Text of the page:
The Assistants explores the transitive potential of art, including how artworks can take on attendant guises and play assisting roles, serving as custodians of memory while also producing resistant gestures and deviant substitutions. The exhibition features new works developed specifically for this context, including several by artists who will be seen in Los Angeles for the first time, as well as a number of postwar works of historical importance that help give contour to its field of inquiry.
The latter include Adrian Piper’s video The Mythic Being, 1975, and Mierle Laderman Ukeles’ maintenance art event, Washing/Tracks/Maintenance: Inside, July 22, 1973, in which the role-playing of gender and labor is destabilized and typology is upended, disrupting social narrative through acts of excess and attunement that unsettle empathic identification. Everyday acts become performative moments of crisis, fear, and seduction.
Throughout the show, memory becomes corporeal, a symptom in the continuity of events. Just as the bracing guardian-like figures and spectral painting of Cathy Wilkes’ work further elaborates artistic practice as a form of heightened attentiveness and strange company, Andrea Büttner’s prints bear out a reverent yet roughhewn approach to catharsis through an iconographic investigation of devotion, entreaty, and loss.
Alongside such seemingly self-effacing gestures, works by Uri Aran, Matthew Brannon, Dieter Roth, and Laure Prouvost open up the transitive to a secondary register of residual composition and wayward narrative. Delving further into material transference and linguistic re-tracing, an atmosphere of genre forms, caricature, and estranged typography is encountered wherein impoverished tableaux are populated with objects and words standing in for each other, outmaneuvering references and familiarity.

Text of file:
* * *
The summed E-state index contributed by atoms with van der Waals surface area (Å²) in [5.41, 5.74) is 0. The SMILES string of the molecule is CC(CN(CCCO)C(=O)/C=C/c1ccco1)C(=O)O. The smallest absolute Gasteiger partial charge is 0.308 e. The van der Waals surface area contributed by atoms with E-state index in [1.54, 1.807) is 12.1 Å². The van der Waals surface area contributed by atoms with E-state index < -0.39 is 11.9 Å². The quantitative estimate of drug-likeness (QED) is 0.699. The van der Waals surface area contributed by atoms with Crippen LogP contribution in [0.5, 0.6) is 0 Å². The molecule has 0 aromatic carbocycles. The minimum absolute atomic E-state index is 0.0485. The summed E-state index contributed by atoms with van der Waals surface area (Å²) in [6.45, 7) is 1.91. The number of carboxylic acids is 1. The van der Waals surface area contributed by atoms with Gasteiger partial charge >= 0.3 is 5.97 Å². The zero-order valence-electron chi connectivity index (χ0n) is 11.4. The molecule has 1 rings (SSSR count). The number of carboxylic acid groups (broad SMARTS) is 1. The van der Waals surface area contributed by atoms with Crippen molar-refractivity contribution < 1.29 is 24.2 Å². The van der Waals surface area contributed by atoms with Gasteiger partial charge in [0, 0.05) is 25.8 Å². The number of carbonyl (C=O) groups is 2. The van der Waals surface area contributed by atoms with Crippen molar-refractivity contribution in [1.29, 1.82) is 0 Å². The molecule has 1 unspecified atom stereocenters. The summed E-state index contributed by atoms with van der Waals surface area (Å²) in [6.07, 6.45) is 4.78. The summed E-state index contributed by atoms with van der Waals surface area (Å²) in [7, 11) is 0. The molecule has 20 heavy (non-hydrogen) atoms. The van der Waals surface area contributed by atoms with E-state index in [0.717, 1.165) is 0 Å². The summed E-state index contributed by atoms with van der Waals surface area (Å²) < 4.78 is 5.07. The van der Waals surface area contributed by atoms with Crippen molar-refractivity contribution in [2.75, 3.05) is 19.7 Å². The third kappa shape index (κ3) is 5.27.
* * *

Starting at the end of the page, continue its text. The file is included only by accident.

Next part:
Existing between behavior and function, titles and characters morph into comic hybrids that become surrogate. Equally anxious and ecstatic, works repeatedly slip into a gap of metaphysical doubt, reaching out to trip the viewer further along the path of substitution, as in Slavs and Tatars’ Mystical Protest, 2011, whereby a welcoming gesture induces erasure and canny replacement.
Modes of arrival act as way stations for sentiment here, occupying a mode of transition and modification. A stand-in aesthetic of revision animates the restive, shape-shifting minimalism of Nairy Baghramian’s sculptural scenography even as Rosalind Nashashibi’s film Carlo’s Vision, 2011, guides the viewer into an uneasy allegory of revelation and economic critique, equal parts corruption and impatient epiphany. Repeatedly exploring how the message gives way to the role of the messenger, The Assistants looks to art as a mode of direct translation and narrated difference.
Resigned to respond and generate rather than fix meaning, The Assistants are inalienable and moving within and among us, writes Walter Benjamin, “None has a firm place in the world, or firm, inalienable outlines… There is not one that is not either rising or falling, none that is not trading qualities with its enemy or neighbor, none that has not completed its time and yet is unripe, none that is not deeply exhausted and yet is only at the beginning of a long existence.”¹
For it is in the act of setting out, the act of seeking, in taking on the direct translation, the digging from here to an unknown elsewhere, that transmission reveals its significance. The message is secondary to the role of messenger, the task of art remains always unfinished.
The Assistants is accompanied by a publication featuring artist contributions, designed and distributed by Mousse Publishing.
¹ Walter Benjamin, “Franz Kafka” in Walter Benjamin: Selected Writings, Volume 2: 1927-1934 (Harvard University Press, 1999), p. 799